Originally from France, Chef Pascal is an avid fish lover, and here in Lisbon he can fully express all his inventive cooking with the immeasurable seafood choices that the nearby ocean has to offer. “I love the amazing fresh, local fish you can find here in Lisbon. I get to be so creative combining the Portuguese gastronomic heritage and the local fish and seafood with the expertise and cooking techniques that I learned throughout my career”.
He has no doubts about the dish we should recreate together: his Bulhão Pato cod served with a local clam sauce (the name comes from a famous Portuguese poet, Raimundo de Bulhão Pato, who was fond of it) and simmered to perfection until it’s ‘confit’ (a French word that means preserved, used when meats or fish are cooked in fat at low temperatures until tender).
As per Bacalhau a Braz, Libon’s most popular fish recipe, who could better help me recreate it in a healthy way than Chef Miguel, who was born and raised in Lisbon as an avid Portuguese food lover!
Shredded fish, julienned vegetables, potatoes and eggs are they key ingredients of this earthy, filling dish, named after Braz, a tavern owner in the Bairro Alto of Lisbon, who came up with the recipe.
Chef Miguel tells me that before we started creating the one you see in the following pages, he had just finished sharing a big pot of Bacalhau with his staff right at lunch.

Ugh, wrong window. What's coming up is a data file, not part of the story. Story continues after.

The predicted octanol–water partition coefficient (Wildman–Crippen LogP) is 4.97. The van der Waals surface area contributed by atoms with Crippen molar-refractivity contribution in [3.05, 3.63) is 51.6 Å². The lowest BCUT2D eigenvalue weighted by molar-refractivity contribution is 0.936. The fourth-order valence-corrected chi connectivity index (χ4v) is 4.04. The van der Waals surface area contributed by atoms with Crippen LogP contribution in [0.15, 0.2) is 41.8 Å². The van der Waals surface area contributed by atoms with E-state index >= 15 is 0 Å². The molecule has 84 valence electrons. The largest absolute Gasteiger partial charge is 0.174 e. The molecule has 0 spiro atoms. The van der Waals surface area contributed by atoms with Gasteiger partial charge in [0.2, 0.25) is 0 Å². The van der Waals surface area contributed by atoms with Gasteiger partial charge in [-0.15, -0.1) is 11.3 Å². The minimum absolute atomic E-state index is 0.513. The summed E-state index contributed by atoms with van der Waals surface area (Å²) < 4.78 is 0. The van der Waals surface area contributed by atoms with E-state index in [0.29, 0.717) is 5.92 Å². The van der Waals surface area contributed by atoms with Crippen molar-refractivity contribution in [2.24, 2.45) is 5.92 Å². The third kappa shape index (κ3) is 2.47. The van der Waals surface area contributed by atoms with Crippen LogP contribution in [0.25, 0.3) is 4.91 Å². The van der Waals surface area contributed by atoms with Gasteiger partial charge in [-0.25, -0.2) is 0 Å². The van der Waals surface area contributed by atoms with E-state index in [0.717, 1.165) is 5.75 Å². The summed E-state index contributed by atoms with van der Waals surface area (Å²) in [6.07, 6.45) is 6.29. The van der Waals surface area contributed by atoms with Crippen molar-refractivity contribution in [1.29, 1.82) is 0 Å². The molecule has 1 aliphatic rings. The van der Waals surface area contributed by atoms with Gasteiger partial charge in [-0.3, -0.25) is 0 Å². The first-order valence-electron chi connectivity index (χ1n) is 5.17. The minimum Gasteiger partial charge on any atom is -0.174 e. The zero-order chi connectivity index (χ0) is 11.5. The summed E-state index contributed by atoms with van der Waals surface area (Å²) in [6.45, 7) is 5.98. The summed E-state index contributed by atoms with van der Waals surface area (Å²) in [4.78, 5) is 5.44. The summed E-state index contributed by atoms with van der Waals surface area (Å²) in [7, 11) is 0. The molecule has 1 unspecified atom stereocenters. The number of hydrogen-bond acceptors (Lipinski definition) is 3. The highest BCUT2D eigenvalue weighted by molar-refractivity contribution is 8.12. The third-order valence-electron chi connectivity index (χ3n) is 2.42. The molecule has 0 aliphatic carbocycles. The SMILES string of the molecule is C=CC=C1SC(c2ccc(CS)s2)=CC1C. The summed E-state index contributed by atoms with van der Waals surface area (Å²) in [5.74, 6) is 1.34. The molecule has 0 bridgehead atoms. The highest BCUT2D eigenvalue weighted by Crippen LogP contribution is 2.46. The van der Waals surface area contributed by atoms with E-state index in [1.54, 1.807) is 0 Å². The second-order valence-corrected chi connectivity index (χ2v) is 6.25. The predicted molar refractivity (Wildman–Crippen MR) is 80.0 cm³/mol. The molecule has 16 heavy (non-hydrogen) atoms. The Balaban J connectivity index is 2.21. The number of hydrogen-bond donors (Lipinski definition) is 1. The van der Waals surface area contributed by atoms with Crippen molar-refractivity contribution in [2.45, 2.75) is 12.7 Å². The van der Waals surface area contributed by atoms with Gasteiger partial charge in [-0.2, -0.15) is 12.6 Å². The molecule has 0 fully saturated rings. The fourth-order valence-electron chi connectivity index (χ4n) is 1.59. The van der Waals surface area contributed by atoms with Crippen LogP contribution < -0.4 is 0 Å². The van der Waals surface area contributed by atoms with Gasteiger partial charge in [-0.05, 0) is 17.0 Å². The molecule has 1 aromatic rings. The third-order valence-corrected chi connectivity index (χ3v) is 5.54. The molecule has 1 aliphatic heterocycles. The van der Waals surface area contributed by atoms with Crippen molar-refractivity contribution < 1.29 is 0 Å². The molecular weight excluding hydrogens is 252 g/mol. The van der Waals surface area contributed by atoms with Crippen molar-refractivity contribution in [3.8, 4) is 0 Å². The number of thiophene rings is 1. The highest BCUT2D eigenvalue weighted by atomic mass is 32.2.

My discovery journey of the Portuguese gluten-free menu couldn’t end without a sweet note. Now that I learned that Portuguese food really means recipes inspired from all over the world, the perfect dessert to embody this multicultural trait comes from South America: a pudding made with tapioca pearls, mango and coconut, all ingredients typical from Brazil, but that, as Chef Miguel confirms once again, have now become a staple of the Portuguese diet.
About the author
Ambra is an Italian chef who is here to give you the recipe for being a healthier, sexier and more satisfied you… whilst still indulging everyday! Her goal is to show you how you can indulge in the most delicious food while drastically improving you health, getting skinnier and looking gorgeous! You can find more of her delicious recipes on her blog, or you can get in touch with her on Facebook, Twitter or Instagram.